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Life is full of good and bad experiences. The good ones don’t affect us as much as the bad ones do. Oftentimes, bad experiences leave us wounded, caused by such things as the loss of a loved one, physical abuse, sickness, and injustice. Many times these wounds don’t heal; they remain open for a long time.

Sometimes we feel like Jenny in the movie Forrest Gump. She is Forrest’s friend, and her father has been sexually abusing her. After he is arrested, Jenny goes on to live with another person, but her struggles with what her father has done to her have only begun. In fact, she spends the rest of her life trying to recover from the damage done to her.

Years later, Jenny returns to the small town where she grew up to visit Forrest. Both of them, now thirty years old, walk near the house where she had lived. Upon seeing the house, Jenny is immediately flooded with painful memories of the abuse, memories that had been around for a long time. She begins to cry in pain and anger and throws her shoes at the house. Then she throws rocks. When she runs out of rocks, she collapses to the ground, crying.

Reflecting on what just happened, Forrest says, “Sometimes, I guess there just aren’t enough rocks.”

Suffering Savior

The Bible tells about the suffering that Jesus Christ experienced on earth, but He didn’t lash out in pain and anger as Jenny did. Matthew 20:17-19 describes His last stop in Jerusalem and some of the events that would take place there in the near future. Jerusalem was the center of Judaism at that time and the symbol for the people dominated by the Roman Empire. It was Jesus’ final destination where He would be betrayed, condemned to death, and crucified. The disciples would abandon Him there, and Peter would deny Him.

Jesus was crucified, just as He predicted. But His death was not the end. God had prepared something that would transcend human history: the resurrection of Christ’s crucified body. Despite this miracle of new life, Jesus bore the scars of His wounds. In fact, they ended up becoming the signs that identify Him (John 20:20-29). His scars are permanent.

This truth is significant for us. The Resurrection does not strip Jesus of His outward human condition. It provides continuity between the past and the present. Jesus continues to join each one of us in our suffering.

Jesus had the option to descend from the cross, but He didn’t. He preferred to be with us. Though He returned to heaven, He bears our wounds caused by sickness and injustice. In that way, He consoles us and heals what has damaged us.

Inner damage

In another scene in Forrest Gump, Jenny, five years old, is running from her drunken father, and she asks God to make her a bird so she can fly far from there. We can be like that, too, with hurt and anger damaging our hearts. Sometimes an angry voice inside of us yells, God, this isn’t fair! It is not OK. What did I do to deserve this?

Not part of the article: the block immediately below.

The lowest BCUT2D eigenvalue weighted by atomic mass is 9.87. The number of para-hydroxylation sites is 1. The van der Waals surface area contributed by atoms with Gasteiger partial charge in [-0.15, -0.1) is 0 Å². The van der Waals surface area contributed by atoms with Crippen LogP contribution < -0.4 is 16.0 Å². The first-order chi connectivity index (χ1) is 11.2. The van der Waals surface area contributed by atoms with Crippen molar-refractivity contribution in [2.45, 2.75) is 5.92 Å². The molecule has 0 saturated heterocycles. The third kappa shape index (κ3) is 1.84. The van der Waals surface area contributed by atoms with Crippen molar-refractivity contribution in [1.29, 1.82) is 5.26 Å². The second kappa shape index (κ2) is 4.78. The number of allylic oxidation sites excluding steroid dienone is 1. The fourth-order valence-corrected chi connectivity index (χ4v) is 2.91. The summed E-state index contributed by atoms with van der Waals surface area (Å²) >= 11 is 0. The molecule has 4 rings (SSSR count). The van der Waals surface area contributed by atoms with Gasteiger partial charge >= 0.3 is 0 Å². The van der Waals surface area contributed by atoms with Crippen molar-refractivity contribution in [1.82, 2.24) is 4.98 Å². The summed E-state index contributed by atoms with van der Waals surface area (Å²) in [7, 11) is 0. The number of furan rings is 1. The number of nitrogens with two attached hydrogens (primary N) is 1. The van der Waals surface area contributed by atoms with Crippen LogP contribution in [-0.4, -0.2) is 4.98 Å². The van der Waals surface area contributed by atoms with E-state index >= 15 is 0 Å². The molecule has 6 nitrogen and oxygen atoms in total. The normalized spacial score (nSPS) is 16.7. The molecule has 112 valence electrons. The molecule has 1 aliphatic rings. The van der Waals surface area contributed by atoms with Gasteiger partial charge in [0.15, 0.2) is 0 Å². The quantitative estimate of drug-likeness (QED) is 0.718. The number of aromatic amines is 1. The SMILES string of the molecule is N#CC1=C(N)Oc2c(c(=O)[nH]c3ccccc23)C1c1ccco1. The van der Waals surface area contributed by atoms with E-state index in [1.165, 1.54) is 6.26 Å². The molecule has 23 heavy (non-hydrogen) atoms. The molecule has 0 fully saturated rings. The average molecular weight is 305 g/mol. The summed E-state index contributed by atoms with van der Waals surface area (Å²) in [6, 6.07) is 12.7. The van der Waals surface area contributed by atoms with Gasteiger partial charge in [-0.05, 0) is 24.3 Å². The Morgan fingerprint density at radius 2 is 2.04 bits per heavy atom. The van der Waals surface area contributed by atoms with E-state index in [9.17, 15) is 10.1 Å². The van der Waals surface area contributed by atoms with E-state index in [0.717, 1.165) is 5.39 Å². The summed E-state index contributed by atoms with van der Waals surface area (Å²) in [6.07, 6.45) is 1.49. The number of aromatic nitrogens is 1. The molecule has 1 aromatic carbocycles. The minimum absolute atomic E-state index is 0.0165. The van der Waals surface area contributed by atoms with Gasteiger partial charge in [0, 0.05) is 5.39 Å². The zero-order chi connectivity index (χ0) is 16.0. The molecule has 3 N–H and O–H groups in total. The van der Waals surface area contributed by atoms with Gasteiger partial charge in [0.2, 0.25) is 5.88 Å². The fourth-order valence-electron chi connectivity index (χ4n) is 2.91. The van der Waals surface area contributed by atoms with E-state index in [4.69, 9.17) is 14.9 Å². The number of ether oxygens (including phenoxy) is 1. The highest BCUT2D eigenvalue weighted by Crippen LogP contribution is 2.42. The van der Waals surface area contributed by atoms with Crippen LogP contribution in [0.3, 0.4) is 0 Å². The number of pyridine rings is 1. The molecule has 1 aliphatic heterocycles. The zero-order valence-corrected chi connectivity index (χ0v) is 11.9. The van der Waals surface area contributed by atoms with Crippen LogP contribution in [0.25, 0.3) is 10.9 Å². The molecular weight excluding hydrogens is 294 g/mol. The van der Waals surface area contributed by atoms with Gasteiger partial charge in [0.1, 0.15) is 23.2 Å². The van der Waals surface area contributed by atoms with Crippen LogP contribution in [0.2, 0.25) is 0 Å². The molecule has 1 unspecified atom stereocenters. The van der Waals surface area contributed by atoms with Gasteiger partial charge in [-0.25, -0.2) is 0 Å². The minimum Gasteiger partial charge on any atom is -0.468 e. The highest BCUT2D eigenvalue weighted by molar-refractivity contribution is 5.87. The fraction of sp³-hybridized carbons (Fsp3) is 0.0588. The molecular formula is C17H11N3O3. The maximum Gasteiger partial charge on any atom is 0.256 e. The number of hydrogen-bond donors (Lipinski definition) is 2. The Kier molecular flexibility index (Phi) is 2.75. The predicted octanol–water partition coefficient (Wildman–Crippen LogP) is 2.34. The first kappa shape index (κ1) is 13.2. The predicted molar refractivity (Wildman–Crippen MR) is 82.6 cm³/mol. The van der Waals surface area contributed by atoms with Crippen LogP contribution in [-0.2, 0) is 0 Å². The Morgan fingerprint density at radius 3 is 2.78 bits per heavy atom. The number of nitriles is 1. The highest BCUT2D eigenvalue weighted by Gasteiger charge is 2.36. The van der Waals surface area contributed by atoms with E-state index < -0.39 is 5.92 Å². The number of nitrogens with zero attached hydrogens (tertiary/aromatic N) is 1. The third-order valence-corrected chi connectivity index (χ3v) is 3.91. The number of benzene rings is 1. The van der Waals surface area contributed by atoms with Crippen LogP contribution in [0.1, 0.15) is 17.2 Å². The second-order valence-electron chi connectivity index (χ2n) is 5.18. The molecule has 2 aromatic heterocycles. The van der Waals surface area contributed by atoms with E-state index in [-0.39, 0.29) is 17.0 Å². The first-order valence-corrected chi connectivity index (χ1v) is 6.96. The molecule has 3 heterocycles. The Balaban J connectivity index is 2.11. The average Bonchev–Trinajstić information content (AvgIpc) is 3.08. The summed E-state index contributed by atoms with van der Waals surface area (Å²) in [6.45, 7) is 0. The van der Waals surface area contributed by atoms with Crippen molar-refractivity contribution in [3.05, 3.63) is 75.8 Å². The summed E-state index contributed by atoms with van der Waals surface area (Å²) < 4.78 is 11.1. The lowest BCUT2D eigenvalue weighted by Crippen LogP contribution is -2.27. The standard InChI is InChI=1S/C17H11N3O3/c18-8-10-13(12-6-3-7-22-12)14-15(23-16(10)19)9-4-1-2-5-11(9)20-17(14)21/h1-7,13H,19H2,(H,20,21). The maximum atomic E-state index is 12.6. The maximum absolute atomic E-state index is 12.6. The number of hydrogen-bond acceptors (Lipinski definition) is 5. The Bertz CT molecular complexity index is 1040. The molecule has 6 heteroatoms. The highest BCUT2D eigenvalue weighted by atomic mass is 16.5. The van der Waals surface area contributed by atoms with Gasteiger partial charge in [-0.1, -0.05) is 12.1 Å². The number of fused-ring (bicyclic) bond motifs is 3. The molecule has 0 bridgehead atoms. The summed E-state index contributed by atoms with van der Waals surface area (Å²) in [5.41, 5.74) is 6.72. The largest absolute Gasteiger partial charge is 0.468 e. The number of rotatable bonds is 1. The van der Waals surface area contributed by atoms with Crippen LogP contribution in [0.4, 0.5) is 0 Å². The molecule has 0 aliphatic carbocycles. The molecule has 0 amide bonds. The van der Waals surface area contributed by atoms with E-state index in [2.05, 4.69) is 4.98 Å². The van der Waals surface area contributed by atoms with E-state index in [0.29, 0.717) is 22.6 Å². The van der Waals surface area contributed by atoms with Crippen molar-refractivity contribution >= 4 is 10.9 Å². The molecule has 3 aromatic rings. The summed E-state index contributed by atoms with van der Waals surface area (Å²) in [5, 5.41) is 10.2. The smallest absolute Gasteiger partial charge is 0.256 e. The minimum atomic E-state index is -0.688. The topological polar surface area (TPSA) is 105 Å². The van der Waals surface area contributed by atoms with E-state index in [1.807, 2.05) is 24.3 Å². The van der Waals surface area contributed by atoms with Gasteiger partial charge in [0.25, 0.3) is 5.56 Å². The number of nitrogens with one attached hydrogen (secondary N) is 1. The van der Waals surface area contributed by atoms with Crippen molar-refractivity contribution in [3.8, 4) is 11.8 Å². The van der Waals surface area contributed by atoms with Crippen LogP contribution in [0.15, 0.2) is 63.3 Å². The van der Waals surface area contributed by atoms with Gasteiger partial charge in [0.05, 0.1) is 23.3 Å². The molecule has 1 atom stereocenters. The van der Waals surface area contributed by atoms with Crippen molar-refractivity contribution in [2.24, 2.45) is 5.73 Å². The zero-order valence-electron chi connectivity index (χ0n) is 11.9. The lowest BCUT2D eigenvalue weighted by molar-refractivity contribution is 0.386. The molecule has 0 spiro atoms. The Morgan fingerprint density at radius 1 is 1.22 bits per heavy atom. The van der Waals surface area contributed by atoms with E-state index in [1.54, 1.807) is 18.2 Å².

Some wounds are emotional, psychological, and physical, and often nothing can heal them; only God can. Sometimes we live with resentment toward God because we wish we would have been born in a different place or to a different family, with better opportunities in education or jobs.

Most of us bear wounds we experienced throughout life, and we have scars from a body that managed to heal. These can be seen in two ways: We can relive the pain, the fear, or the anger that they caused us, and fall into bitterness, or we can look past them and be thankful that we were rescued from any imminent threat.

While He was on the cross, Jesus faced abandonment from the Father. “My God, my God, why have You forsaken me?” (Matthew 27:45, 46), Jesus cried out — not only for Himself but for us as well. Through that cry, Jesus expressed to God our pain, suffering due to injustice, solitude, discrimination, sickness, and fear of death.


Viktor Frankl, a Jewish psychiatrist, was captured by the Nazis and taken to Auschwitz. In his book Man’s Search for Meaning, he tells how his parents and his wife died in different concentration camps. He experienced hunger, cold, and physical and psychological abuse. The concentration camps were surrounded by electric fencing, and on several occasions, Frankl had the urge to commit suicide. But at some point he realized his purpose in the world, and he survived in the end, thanks to God being with him.

No matter how great our suffering, we don’t have to face it alone. The grace and love of God have been with us all along. As proof of this, here we are, perhaps sick, without work, and mourning, but God is present in our lives.

God knows that every one of us is experiencing the journey to pass through our own Jerusalem. Perhaps you are dealing with solitude, lack of work, sickness, or divorce. Perhaps out of helplessness you cry out, “My God, my God, why have you forsaken me?”

All of us can feel like that. On one occasion, a brother from the church who had suffered with his family the effects of the virus, said, “We are survivors of
COVID-19.” We are all survivors of all the wounds caused by different circumstances in life.

What Forrest Gump said is true: Sometimes there just aren’t enough rocks. But we don’t need them. We are victorious survivors because of God’s grace through the crucified and resurrected Christ.

Raul Cruz
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Raul Cruz, born in Mexico, works for a company that provides computer maintenance. He and his wife, Claudia, have two daughters, Britania and Abigail. Raul and Claudia were baptized in 1999 in Danbury, CT. In 2001, he began self-study in theology, and in 2009-2011 he studied at the Latin American Faculty of Theological Studies (FLET) in the US. While continuing his training online, Raul serves the CoG7 in Ossining, NY.